a canal wanderer
memoirs of walking the leeds and liverpool canal (2)
Back in July 2016 our ambition was to walk the whole of the Leeds and Liverpool Canal (in stages of course). I also had planned to walk the Leigh, Rufford and Springs Branches. It was an exciting challenge to have had that opportunity to learn about the industrial and social heritage along the canal and be swept away with the beautiful Pennines countryside.
We completed walking the Leeds and Liverpool Canal in June 2017. Please note the walks aren’t strictly in chronological order as some of the stretches have been walked more than once and not necessarily in order.
Leeds and Liverpool Canal - Part 2
Leeds and Liverpool Canal is Britain's longest single waterway canal. The 127 miles stretch starts from Leeds, crosses the Pennines and finishes in Liverpool.
It was built in 1816, engineered by John Longbotham (with involvement from James Brindley and Robert Whitworth). The original aim of the canal was to transport goods quickly and economically from city to city. Today the canal is used for leisure purposes such as boating, walking, running and cycling on the towpath.
Further information about the canal can be found here.
Barnoldswick to Chorley
If we were walking the Leeds and Liverpool Canal before 1974 we would have begun our walk in the historic West Riding of Yorkshire and eventually crossed into Lancashire. We walked approximately 13-14 miles from Barnoldswick to Burnley.
We passed Salterforth, crossed the historic border boundary, and reached Foulridge. There we had to take a diversion from the eastern tunnel portal to the western one via Lake Burwain Reservoir. There is no towpath under the tunnel.
The two mile diversion is scenic though it was grey and drizzly when we passed through. We sought shelter from the trees when we stopped for lunch. We rejoined the towpath at the western portal of the Foulridge Tunnel. We descended Barrowford Locks, the only locks on this stretch of the canal. We reached Nelson and stopped for a drink at its Morrisons.
After a cuppa we continued our walk passing Brierfield and Reedly. We could hear the busy and noisy M65 in the distance. We eventually arrived into Burnley via its Straight Mile, a canal world wonder.
We finished at the Embankment where it was a short walk to the bus station. We boarded a bus, X43 Witchway, back to Barnoldswick.
Burnley to Church - Walk done in October 2016
We caught an early train to Burnley Manchester Road. On arrival at the station we walked through the town centre and reached The Embankment to resume our 10 mile walk. We began walking at the town’s ‘Weavers Triangle’ which is linked to Burnley’s Industrial Past and heritage and soon after we crossed the M65 on its aqueduct.
This is the first walk in a while where we wouldn’t come across any locks however we were rewarded with stunning scenic views from the canal between Hapton and Clayton Le Moors. We had to divert at the Gannow Tunnel in Whittlefield and rejoined the towpath at the other end.
We made a stop at Clayton Le Moors where we had a drink at The Albion, the village’s pub, and it was just a short walk to the official half way mark on the canal. We stopped at the official half way marker for photos and soon after we finished our walk.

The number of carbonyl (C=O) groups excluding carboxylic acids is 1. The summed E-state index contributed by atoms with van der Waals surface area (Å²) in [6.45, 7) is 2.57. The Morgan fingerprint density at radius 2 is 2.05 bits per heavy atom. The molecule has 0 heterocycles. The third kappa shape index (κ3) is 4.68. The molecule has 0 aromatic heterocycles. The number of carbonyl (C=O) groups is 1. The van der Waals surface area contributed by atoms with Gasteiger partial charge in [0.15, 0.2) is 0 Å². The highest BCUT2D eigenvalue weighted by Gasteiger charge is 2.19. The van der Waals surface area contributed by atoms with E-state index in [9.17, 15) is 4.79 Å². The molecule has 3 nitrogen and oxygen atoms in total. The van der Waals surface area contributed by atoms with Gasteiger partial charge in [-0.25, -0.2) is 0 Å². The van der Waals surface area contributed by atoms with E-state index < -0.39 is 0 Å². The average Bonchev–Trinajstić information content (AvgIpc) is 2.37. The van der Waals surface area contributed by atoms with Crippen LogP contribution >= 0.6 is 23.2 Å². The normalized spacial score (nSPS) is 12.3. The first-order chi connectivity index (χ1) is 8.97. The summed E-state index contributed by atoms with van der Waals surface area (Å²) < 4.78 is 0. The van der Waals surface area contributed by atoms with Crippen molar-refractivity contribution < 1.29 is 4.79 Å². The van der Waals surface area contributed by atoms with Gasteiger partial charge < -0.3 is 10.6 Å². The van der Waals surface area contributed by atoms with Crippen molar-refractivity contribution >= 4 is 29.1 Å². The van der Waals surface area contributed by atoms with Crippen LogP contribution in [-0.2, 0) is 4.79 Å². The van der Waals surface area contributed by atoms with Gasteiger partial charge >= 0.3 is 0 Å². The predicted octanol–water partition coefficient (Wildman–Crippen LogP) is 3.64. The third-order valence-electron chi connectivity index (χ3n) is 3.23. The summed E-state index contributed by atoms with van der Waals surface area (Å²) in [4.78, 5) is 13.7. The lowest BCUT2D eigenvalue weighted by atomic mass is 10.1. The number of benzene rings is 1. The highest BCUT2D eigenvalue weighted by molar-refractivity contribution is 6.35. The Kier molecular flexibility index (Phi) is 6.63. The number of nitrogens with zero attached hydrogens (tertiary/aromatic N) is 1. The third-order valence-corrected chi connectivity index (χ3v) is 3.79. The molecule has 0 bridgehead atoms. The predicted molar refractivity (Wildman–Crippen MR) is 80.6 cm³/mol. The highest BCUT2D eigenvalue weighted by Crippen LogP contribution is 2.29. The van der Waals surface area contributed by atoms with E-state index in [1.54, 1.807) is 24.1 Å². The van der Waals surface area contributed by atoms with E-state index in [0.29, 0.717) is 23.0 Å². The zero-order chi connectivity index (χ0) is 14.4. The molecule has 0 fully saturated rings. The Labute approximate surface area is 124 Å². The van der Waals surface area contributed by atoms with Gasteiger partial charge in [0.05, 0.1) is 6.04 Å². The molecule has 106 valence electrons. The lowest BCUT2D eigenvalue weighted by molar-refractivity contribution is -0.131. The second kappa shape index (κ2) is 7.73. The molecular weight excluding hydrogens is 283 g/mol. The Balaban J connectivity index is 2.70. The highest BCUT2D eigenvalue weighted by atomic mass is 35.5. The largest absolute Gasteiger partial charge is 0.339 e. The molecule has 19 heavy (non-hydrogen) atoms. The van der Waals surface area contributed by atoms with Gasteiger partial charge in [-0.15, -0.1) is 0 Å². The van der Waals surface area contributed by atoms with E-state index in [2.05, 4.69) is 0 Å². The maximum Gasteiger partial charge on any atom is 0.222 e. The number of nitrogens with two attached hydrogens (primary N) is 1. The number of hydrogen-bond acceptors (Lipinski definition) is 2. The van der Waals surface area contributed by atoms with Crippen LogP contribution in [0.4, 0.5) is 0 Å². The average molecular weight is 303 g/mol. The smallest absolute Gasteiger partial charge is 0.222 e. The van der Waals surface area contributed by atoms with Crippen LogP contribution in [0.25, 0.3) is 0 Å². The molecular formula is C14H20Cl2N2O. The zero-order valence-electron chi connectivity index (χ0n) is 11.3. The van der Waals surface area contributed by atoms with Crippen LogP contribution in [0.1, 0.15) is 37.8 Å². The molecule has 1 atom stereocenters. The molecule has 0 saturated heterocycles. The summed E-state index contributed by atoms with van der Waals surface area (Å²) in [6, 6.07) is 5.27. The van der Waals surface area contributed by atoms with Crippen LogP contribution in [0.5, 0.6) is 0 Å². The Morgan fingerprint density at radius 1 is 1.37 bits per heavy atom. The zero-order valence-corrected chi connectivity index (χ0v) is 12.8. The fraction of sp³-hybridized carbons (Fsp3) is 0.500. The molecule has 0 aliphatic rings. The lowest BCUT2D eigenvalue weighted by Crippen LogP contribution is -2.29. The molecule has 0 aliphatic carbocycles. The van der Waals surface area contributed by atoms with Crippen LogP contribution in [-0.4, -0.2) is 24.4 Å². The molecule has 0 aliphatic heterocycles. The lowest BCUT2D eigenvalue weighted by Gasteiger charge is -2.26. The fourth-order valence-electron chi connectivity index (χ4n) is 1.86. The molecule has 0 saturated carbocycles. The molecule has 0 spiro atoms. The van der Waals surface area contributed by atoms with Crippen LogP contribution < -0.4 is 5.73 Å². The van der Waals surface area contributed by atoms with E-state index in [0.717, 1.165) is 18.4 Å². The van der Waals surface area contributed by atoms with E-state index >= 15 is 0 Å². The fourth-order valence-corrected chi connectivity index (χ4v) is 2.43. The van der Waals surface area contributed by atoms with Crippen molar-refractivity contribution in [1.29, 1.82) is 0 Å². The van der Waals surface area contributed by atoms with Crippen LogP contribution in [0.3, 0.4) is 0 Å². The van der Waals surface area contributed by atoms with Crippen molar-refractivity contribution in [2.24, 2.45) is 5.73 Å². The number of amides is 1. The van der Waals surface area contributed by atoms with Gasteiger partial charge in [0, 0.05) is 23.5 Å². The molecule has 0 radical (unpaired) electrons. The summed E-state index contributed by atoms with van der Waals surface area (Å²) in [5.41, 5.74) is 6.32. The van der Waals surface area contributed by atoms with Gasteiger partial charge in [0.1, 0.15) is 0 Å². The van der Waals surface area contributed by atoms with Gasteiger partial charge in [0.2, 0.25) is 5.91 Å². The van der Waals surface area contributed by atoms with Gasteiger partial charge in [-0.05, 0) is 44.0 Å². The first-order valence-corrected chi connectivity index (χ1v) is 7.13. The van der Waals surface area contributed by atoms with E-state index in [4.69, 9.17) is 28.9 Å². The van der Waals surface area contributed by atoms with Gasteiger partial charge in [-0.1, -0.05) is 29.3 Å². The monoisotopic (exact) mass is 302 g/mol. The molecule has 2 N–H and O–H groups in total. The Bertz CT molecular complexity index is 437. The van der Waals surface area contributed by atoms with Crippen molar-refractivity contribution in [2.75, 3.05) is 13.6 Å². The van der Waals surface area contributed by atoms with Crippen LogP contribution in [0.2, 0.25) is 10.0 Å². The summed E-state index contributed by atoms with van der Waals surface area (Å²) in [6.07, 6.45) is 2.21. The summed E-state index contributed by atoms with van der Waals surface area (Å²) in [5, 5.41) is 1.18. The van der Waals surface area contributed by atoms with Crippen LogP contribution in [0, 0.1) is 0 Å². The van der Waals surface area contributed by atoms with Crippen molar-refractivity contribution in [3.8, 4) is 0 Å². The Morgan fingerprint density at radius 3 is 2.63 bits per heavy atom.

We got lost finding Church and Oswaldtwistle Railway Station but we eventually found it by ‘accident’ after we sought directions from a passer-by. We caught our train home via Accrington.
Food and Drink:
Church to Blackburn - Walk done in December 2017
It was quite a while when we resumed our canal walking. We picked up where we left off in Church for our seven mile walk to Blackburn. We passed industrialised Oswaldtwistle but soon we were out in the countryside passing West End and crossing Dunkenhough Aqueduct to Rishton. We briefly stopped in Rishton for a coffee and continued walking to Norden. We sought shelter under the bridges as the weather was miserable and grey with the drizzly rain thrown in.
We stopped at the Tesco’s Café at Greenbank, on the outskirts of Blackburn, and we passed the Daisyfield Mills Building which used to house the former Granada Studios. We reached Blackburn and finished at its Eanam Wharf. We descended into the town centre for the bus back to Church.
Things to see and do:
Food and Drink:
Blackburn to Chorley – Walk done in December 2016
Another early train to Blackburn and on arrival we had breakfast at the nearby Morrisons. After breakfast we made our way to the canal and we resumed our walk at Eanam Wharf. We met some dodgy characters who were probably up to no good but undeterred we continued onto the Blackburn flight of locks via the aqueduct over the River Darwen.
It is a pity we experienced rain and wind on our walk but we came prepared the best we can. We stopped at Riley Green for a coffee break and walked a further three miles to Wheelton Boatyard and Johnson Hillock’s flight of locks. There we stopped at the Top Lock Pub for a winter cap after which the weather deteriorated – my camera packed in as the cold weather affected the batteries. I couldn’t take any more photos.
Passing Walton Summit Branch and Botany Bay we reached the outskirts of Chorley. The canal doesn’t run through Chorley Town Centre so we had to walk 20 minutes or so from the canal to the bus station where we got our bus back to Blackburn. We reviewed our travel arrangements for our next walk because we waited a long time for our connections involving our Blackburn bound bus and Leeds bound train respectively.